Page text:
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Olympic debt and land deal gives momentum to legacy
The government has signed off a multi-million pound debt and land deal with the Mayor of London, which could have endangered parts of the 2012 Olympic legacy and threatened to turn it into an unseemly Conservative spat.
Margaret Ford, chairman of the Olympic Park Legacy Company (OPLC) responsible for managing the Olympic Park post-Games, had used every possible opportunity to flag up the debt issue ever since the Conservative-led coalition government said it was to review the previous Labour government’s deal.
The Treasury had agreed in March to pay 438 million pounds after much to-ing and fro-ing between central government and Boris Johnson’s office.
But the coalition, which has made reining in a record peacetime budget deficit its top priority, said it would look at the deal. It has also told Olympic organisers responsible for the Olympic build to find 27 million pounds of savings.
Ford told the House of Lords last month it was crucial the Treasury honoured the deal to transfer the LDA’s land and debt to central government, otherwise companies could be put off investing in the Olympic Park.
The OPLC would need to go forward as the freehold owner of the site, without being saddled with the multi-pound debt, she said.
It is hoped high-quality family housing and businesses will be attracted to the site in Stratford, east London.
Ford was not the only one becoming impatient. Conservative mayor Johnson accused the government of jeopardising the project by its dithering, reports said.
The IOC’s Denis Oswald expressed concern about some legacy elements that needed to be clarifed at the end of a three-day visit.
He did not specify what they were, but the legacy of the main stadium, which has yet to attract an anchor tenant is likely to have been among them.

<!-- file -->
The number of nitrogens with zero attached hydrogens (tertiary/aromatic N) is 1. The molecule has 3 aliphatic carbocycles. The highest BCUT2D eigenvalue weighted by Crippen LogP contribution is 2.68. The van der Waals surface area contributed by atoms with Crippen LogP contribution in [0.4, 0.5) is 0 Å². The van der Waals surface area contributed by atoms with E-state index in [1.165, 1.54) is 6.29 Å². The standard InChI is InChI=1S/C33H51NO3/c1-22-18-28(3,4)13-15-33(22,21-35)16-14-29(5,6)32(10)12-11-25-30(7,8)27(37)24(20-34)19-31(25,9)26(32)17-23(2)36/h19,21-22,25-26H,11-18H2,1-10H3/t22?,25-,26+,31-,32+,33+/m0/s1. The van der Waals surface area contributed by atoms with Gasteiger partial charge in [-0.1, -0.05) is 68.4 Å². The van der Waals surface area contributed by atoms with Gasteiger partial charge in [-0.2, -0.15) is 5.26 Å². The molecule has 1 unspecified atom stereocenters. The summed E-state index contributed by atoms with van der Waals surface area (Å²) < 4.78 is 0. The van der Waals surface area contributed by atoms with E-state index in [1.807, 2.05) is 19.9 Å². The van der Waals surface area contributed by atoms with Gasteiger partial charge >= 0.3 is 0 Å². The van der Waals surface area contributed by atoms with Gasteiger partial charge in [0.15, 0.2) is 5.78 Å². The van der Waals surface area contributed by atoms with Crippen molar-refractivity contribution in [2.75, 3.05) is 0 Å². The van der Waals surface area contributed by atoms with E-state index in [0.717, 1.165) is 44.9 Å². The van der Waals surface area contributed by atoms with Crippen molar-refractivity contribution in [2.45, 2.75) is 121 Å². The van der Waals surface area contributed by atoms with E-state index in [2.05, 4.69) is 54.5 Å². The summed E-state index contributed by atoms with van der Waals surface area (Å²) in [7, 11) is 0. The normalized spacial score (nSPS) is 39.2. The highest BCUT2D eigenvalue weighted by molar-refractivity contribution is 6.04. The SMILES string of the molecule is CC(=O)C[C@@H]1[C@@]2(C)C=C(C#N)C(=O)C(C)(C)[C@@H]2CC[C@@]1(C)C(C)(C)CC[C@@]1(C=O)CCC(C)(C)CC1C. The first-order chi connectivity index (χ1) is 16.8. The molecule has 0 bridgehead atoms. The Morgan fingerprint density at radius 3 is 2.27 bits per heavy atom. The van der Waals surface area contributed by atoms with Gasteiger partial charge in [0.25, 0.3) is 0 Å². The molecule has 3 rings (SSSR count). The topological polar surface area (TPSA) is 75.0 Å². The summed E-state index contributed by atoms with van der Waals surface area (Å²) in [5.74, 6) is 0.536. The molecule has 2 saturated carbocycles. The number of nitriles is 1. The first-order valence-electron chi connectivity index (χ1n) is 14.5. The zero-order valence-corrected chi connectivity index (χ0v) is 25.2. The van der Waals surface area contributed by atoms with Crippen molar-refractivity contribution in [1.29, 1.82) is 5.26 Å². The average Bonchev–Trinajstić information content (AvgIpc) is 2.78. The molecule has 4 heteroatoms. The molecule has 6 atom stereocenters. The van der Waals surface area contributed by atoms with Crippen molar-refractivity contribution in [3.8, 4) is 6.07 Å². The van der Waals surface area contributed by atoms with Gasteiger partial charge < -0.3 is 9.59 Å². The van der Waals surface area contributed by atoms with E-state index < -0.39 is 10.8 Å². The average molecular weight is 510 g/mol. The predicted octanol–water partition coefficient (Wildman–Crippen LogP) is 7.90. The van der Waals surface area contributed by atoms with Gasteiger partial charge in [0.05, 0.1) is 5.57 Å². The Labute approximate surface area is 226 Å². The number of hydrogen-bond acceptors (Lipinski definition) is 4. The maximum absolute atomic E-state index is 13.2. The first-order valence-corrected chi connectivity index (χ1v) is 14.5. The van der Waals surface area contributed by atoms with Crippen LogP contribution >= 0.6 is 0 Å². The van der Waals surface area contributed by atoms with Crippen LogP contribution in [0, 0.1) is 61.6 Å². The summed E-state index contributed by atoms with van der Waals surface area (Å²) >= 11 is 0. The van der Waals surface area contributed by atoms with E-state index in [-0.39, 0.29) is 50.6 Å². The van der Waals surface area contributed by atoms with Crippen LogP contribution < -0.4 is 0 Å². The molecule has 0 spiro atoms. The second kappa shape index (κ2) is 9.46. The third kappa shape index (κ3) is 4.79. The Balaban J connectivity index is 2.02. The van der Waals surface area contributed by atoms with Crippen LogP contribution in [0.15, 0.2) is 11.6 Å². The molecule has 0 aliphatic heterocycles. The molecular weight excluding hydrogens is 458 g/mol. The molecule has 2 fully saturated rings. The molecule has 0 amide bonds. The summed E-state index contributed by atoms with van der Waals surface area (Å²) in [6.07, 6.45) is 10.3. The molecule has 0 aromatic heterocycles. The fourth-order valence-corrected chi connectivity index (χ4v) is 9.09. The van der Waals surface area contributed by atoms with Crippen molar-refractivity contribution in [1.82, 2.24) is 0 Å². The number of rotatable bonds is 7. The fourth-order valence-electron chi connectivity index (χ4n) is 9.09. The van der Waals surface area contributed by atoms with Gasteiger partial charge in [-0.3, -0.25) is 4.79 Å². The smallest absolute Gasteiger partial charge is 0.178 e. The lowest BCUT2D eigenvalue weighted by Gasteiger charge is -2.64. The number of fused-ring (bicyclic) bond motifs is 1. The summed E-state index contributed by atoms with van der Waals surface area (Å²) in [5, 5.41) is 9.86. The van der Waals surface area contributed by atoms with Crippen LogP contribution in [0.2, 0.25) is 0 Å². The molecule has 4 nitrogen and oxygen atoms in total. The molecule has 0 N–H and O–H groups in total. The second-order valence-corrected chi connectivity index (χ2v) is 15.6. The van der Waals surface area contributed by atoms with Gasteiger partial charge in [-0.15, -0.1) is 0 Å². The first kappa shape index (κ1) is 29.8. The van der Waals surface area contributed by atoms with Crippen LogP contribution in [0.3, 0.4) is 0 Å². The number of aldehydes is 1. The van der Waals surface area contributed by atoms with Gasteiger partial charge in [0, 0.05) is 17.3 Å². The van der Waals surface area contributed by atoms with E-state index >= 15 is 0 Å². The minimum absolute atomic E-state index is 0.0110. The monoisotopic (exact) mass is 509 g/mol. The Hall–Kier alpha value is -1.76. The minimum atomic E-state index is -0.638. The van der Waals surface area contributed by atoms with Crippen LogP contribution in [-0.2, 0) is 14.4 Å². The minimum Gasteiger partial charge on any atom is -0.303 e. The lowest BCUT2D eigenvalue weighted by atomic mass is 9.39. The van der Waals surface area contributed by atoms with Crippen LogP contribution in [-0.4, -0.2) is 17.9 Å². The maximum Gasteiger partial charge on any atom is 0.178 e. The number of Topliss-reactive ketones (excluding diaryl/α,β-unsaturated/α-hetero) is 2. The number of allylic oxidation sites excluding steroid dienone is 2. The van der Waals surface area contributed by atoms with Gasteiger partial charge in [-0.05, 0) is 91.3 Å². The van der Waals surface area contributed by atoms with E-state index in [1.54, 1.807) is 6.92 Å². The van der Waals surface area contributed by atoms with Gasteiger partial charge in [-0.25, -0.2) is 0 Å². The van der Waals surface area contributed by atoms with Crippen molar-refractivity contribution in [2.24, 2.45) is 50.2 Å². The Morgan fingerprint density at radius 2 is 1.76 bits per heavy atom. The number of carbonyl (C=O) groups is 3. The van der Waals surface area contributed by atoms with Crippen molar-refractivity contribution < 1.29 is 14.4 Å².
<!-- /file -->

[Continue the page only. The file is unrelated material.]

But Chancellor George Osborne wrote to Johnson this week agreeing the matter was a pressing one.
“I share your concern that we need show the world that we can achieve a lasting Olympic and Paralympics legacy for the country and for local communities, and that this is affordable and offers good value for money for taxpayers,” he said.
“Therefore, I can confirm that I will be writing to Eric Pickles to confirm that the previous administration’s deal to transfer part of the Olympic Park to the Olympic Park Legacy Company still remains in place.”
The government will pay 138 million pounds for the current value of the Stratford land while relieving City Hall of their 300 million pounds liability, media reports said.
The OPLC said this “allows us to carry on building the momentum we have been driving over the past year.”
Oswald also told reporters that Osborne and Prime Minister David Cameron had both reassured him during talks that the 27 million pounds of savings would not affect the core of the Games.
Picture Credit: This computer-generated image released by The Olympic Delivery Authority in London shows the design for the Olympic Stadium, the flagship venue for the 2012 Olympic and Paralympic Games, in this November 7, 2007 file photo. REUTERS/Olympic Delivery Authority/Handout/Files